Fourth of July 2018: What is the history behind America's biggest national holiday?
Celebration of signing of Declaration of Independence marked every year with spectacular fireworks, family barbecues and baseball games
Americans celebrate the Fourth of July every year, with 2018 marking the 242nd anniversary of the founding of the United States. An occasion for parties, barbecues and fireworks, this is the most significant national holiday in the American calendar, an unabashed expression of patriotic pride. For the unitiated, here’s everything you need to know.
What is it?
The occasion honors the signing of the Declaration of Independence by the Founding Fathers on 4 July 1776. In putting quill to parchment, these 56 statesmen – Thomas Jefferson and Benjamin Franklin among them – renounced the British Empire and pronounced the North American colonies free states. A modern superpower was born.
What’s the story behind it?
The British Empire had built a commanding presence in the New World since Sir Walter Raleigh led the first attempts to establish settlements on the east coast in the late Elizabethan era.By the 18th century, North America was governed from London and comprised of the Thirteen Colonies, consisting of Delaware, Pennsylvania, New Jersey, Georgia, Connecticut, Massachusetts Bay, Maryland, South Carolina, New Hampshire, Virginia, New York, North Carolina and Rhode Island and the Providence Plantations.
Primarily agricultural lands, the Thirteen Colonies were exploited by their imperial rulers for their resources, particularly the territories’ lucrative tobacco crops. While relations between settlers and the Crown were initially amicable, tensions began to escalate under King George III over opposition to the imposition of British laws and taxes, notably the Stamp Act. A growing spirit of nationalism swelled among the native-born.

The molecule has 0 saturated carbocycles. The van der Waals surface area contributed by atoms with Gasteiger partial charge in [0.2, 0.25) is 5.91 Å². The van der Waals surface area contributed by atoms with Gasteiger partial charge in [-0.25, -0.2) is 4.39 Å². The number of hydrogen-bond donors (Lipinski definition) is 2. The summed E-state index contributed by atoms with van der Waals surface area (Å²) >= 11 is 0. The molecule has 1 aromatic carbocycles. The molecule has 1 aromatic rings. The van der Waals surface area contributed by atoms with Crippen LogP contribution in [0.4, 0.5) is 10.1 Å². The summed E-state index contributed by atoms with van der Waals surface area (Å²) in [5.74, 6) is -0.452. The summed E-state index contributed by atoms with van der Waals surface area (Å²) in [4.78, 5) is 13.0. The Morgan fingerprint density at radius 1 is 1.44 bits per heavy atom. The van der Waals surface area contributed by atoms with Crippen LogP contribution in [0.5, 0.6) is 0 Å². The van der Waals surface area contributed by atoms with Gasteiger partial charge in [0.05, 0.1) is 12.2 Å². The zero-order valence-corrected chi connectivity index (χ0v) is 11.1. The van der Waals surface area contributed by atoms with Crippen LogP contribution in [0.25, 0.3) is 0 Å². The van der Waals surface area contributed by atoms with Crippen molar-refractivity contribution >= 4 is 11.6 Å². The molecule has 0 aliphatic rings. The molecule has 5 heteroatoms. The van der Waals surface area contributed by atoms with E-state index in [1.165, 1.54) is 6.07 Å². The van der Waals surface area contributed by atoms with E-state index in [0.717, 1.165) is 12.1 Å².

Further ill-feeling was fostered by the Coercive Acts, known as the “Intolerable Acts” among American Patriots, which retracted Massachusetts’ semi-independence as punishment for the Tea Party humiliation.
Two Continental Congresses were staged bringing together delegates from the Thirteen Colonies to coordinate the resistance. At the second meeting in Philadelphia in 1775, the Declaration of Independence was signed, and the American War of Independence declared, with open combat erupting in Concord, Massachusetts, that April. The conflict would rage for eight years, until the signing of the Treaty of Paris in 1783.
The declaration was drafted by the Committee of Five – Jefferson, Franklin, John Adams, Roger Sherman and Robert Livingston – and established citizens’ “unalienable” rights, observing that “all men are created equal” and enshrining the individual’s entitlement to “life, liberty and the pursuit of happiness”.
The draft was submitted to Congress on 28 June 1776, voted into law on 2 July and formally ratified on 4 July, a date that has been celebrated by patriotic Americans ever since. It was first published in The Pennsylvania Evening Post two days later.
How has it been celebrated through history?
The first readings of the Declaration were made in Philadelphia squares and met with bonfires and the ringing of bells. In Bristol, Rhode Island, a salute of 13 gunshots in the morning and evening marked the day in 1777, the country’s first formal 4 July celebration and a point of pride in the town to this day, which has held an annual parade since 1785.